When I was starting my career as a protection engineer half a century ago, we were living in an analog world. Everything we used was hard wired and performed a single function.
And when I think about it, it is amazing how much time we needed to perform what can be considered today a simple task. For example, to go by car to a place where you have never been before you had to first find a map of the place and then to figure out where the address, you’re looking for is located, then write down the directions how to get there. Or to make a call with an electromechanical rotary dial phone (which probably many of you have never seen in your life) just finding and dialing the number can take you a few minutes.
Things were even more complicated at work. Probably one of the most extreme examples that was taking a lot of my time was looking for information on protection and control developments around the world. To find a single paper on a specific topic I had to leave the office, go to the library and get a stack of the transactions of the IEEE for a specific year, sit at the table and spend an hour going through the contents trying to find a paper on a topic that I was interested in.
When developing a protection scheme, I had to draw it by hand on a sheet of paper which may take hours or days for a more complicated application. I remember one of my first tasks as a protection engineer was to draw by hand the power swing detection characteristic of a BBC distance relay. I can keep going for hours giving examples of all the different tasks that we have to do manually, as well as the frustration with the fact that everything was hardwired in the substation and to make even a small change it required a lot of time and taking an outage to implement it.
But there was hope – the digital transformation had already started with the inventions of the computers that were slowly becoming part of our lives. This was not visible in our everyday activities at home but was becoming part of our work environment. For example, we didn’t have to do short circuit simulations with an analogue model to determine the protection settings – we could run a system short circuit study with a mainframe computer that would allow us to calculate the settings. The computer we were using for this had much less power and memory than even the cheapest smart phone from a decade ago, but it was still much better than doing a system study using a slide rule. George Rockefeller had already written his famous paper about protection using a digital computer indicating that the world is changing. It took less than half a century of this digital transformation to affect everything that we do. Most of the things around us depend on digital technology and communications that is making our lives much easier by saving us a lot of time for most of our activities. On the other hand our lives are becoming more complicated because of the cyber security threats and the loss of our ability to communicate with other human beings face to face.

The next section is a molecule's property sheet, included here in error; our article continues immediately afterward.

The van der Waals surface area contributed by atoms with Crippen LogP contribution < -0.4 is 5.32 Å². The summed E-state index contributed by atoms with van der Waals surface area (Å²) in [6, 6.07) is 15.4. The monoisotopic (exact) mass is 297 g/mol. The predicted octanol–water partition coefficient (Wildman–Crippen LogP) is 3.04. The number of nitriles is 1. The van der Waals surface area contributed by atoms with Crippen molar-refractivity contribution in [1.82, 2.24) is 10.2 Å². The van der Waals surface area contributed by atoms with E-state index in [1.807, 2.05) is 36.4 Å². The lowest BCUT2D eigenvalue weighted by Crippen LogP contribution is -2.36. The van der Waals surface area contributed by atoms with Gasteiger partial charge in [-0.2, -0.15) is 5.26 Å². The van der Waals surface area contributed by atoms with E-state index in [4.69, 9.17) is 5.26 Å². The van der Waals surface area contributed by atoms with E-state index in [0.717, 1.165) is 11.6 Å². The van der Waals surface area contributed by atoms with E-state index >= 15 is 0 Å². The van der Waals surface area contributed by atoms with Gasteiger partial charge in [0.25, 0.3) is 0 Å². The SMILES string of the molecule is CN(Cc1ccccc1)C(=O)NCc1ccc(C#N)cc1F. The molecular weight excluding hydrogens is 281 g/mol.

While this digital transformation has been accepted in our everyday lives and we are all walking around with multifunctional devices in our pockets that function as a phone, TV, radio, GPS receiver, photo camera, video recorder, etc, for many people in our industry it is a very different story at work. There are still PAC specialists that do not accept the digitization and digitalization of our industry because they prefer to do everything as they always did with the electromechanical devices of the last century, regardless of all the problems they have to deal with.
That is why we dedicated this issue of the magazine to the role of digitization in protection, automation and control systems to demonstrate the significant benefits the digital transformation brings to our industry. There are many large utilities around the world that have realized that, and they are moving full speed in this direction. The ones that hesitate to do it are the ones that are going to fail.
“There is no alternative to digital transformation. Visionary companies will carve out new strategic options for themselves — those that don’t adapt, will fail.”
Jeff Bezos, Amazon